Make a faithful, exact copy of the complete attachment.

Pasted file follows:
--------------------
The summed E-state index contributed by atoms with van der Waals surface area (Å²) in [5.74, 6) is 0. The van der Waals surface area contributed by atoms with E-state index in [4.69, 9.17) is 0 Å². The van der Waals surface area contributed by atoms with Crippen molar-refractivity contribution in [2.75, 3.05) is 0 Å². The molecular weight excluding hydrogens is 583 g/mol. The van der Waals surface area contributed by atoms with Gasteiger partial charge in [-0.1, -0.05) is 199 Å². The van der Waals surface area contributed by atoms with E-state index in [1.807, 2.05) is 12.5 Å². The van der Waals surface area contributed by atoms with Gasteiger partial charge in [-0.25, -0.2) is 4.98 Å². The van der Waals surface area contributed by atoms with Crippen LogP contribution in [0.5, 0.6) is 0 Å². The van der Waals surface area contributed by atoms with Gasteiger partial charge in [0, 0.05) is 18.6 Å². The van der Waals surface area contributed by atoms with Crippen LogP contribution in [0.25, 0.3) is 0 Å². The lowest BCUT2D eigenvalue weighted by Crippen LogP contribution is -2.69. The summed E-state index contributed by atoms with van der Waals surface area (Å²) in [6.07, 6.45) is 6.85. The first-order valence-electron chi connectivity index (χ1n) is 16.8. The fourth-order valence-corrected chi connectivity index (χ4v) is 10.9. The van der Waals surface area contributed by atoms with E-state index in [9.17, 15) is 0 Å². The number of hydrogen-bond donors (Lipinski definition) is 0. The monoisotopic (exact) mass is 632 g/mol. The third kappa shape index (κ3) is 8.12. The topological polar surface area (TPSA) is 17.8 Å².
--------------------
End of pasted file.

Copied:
The summed E-state index contributed by atoms with van der Waals surface area (Å²) in [5.74, 6) is 0. The van der Waals surface area contributed by atoms with E-state index in [4.69, 9.17) is 0 Å². The van der Waals surface area contributed by atoms with Crippen molar-refractivity contribution in [2.75, 3.05) is 0 Å². The molecular weight excluding hydrogens is 583 g/mol. The van der Waals surface area contributed by atoms with Gasteiger partial charge in [-0.1, -0.05) is 199 Å². The van der Waals surface area contributed by atoms with E-state index in [1.807, 2.05) is 12.5 Å². The van der Waals surface area contributed by atoms with Gasteiger partial charge in [-0.25, -0.2) is 4.98 Å². The van der Waals surface area contributed by atoms with Crippen LogP contribution in [0.5, 0.6) is 0 Å². The van der Waals surface area contributed by atoms with Gasteiger partial charge in [0, 0.05) is 18.6 Å². The van der Waals surface area contributed by atoms with Crippen LogP contribution in [0.25, 0.3) is 0 Å². The lowest BCUT2D eigenvalue weighted by Crippen LogP contribution is -2.69. The summed E-state index contributed by atoms with van der Waals surface area (Å²) in [6.07, 6.45) is 6.85. The first-order valence-electron chi connectivity index (χ1n) is 16.8. The fourth-order valence-corrected chi connectivity index (χ4v) is 10.9. The van der Waals surface area contributed by atoms with E-state index in [9.17, 15) is 0 Å². The number of hydrogen-bond donors (Lipinski definition) is 0. The monoisotopic (exact) mass is 632 g/mol. The third kappa shape index (κ3) is 8.12. The topological polar surface area (TPSA) is 17.8 Å².